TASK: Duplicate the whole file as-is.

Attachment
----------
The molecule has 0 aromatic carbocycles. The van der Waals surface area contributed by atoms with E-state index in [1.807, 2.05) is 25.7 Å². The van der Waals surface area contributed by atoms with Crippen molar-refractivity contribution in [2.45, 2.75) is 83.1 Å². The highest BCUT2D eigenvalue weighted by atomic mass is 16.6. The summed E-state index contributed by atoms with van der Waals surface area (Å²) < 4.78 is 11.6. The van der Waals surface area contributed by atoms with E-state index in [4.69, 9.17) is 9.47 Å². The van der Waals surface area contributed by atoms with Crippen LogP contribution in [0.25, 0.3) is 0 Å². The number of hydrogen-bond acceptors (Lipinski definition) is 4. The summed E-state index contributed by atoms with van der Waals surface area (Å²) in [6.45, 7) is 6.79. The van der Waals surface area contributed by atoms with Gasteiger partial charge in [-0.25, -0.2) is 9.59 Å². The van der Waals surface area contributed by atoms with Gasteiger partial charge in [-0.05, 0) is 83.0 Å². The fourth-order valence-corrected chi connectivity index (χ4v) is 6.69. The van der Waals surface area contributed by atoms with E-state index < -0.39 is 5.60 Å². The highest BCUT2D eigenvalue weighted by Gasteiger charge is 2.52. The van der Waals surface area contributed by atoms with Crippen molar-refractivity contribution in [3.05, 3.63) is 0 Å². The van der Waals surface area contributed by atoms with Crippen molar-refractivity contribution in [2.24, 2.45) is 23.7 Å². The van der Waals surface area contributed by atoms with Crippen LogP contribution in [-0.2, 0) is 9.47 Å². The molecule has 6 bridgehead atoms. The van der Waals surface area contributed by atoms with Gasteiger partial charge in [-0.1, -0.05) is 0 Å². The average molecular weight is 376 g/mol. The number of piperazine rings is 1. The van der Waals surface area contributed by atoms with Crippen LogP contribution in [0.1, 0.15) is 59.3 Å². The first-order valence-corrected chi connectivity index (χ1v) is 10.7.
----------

The molecule has 0 aromatic carbocycles. The van der Waals surface area contributed by atoms with E-state index in [1.807, 2.05) is 25.7 Å². The van der Waals surface area contributed by atoms with Crippen molar-refractivity contribution in [2.45, 2.75) is 83.1 Å². The highest BCUT2D eigenvalue weighted by atomic mass is 16.6. The summed E-state index contributed by atoms with van der Waals surface area (Å²) < 4.78 is 11.6. The van der Waals surface area contributed by atoms with E-state index in [4.69, 9.17) is 9.47 Å². The van der Waals surface area contributed by atoms with Crippen LogP contribution in [0.25, 0.3) is 0 Å². The number of hydrogen-bond acceptors (Lipinski definition) is 4. The summed E-state index contributed by atoms with van der Waals surface area (Å²) in [6.45, 7) is 6.79. The van der Waals surface area contributed by atoms with Gasteiger partial charge in [-0.25, -0.2) is 9.59 Å². The van der Waals surface area contributed by atoms with Gasteiger partial charge in [-0.05, 0) is 83.0 Å². The fourth-order valence-corrected chi connectivity index (χ4v) is 6.69. The van der Waals surface area contributed by atoms with E-state index < -0.39 is 5.60 Å². The highest BCUT2D eigenvalue weighted by Gasteiger charge is 2.52. The van der Waals surface area contributed by atoms with Crippen molar-refractivity contribution in [3.05, 3.63) is 0 Å². The van der Waals surface area contributed by atoms with Crippen molar-refractivity contribution in [2.24, 2.45) is 23.7 Å². The van der Waals surface area contributed by atoms with Crippen LogP contribution in [-0.2, 0) is 9.47 Å². The molecule has 6 bridgehead atoms. The van der Waals surface area contributed by atoms with Gasteiger partial charge in [-0.1, -0.05) is 0 Å². The average molecular weight is 376 g/mol. The number of piperazine rings is 1. The van der Waals surface area contributed by atoms with Crippen LogP contribution in [0.1, 0.15) is 59.3 Å². The first-order valence-corrected chi connectivity index (χ1v) is 10.7.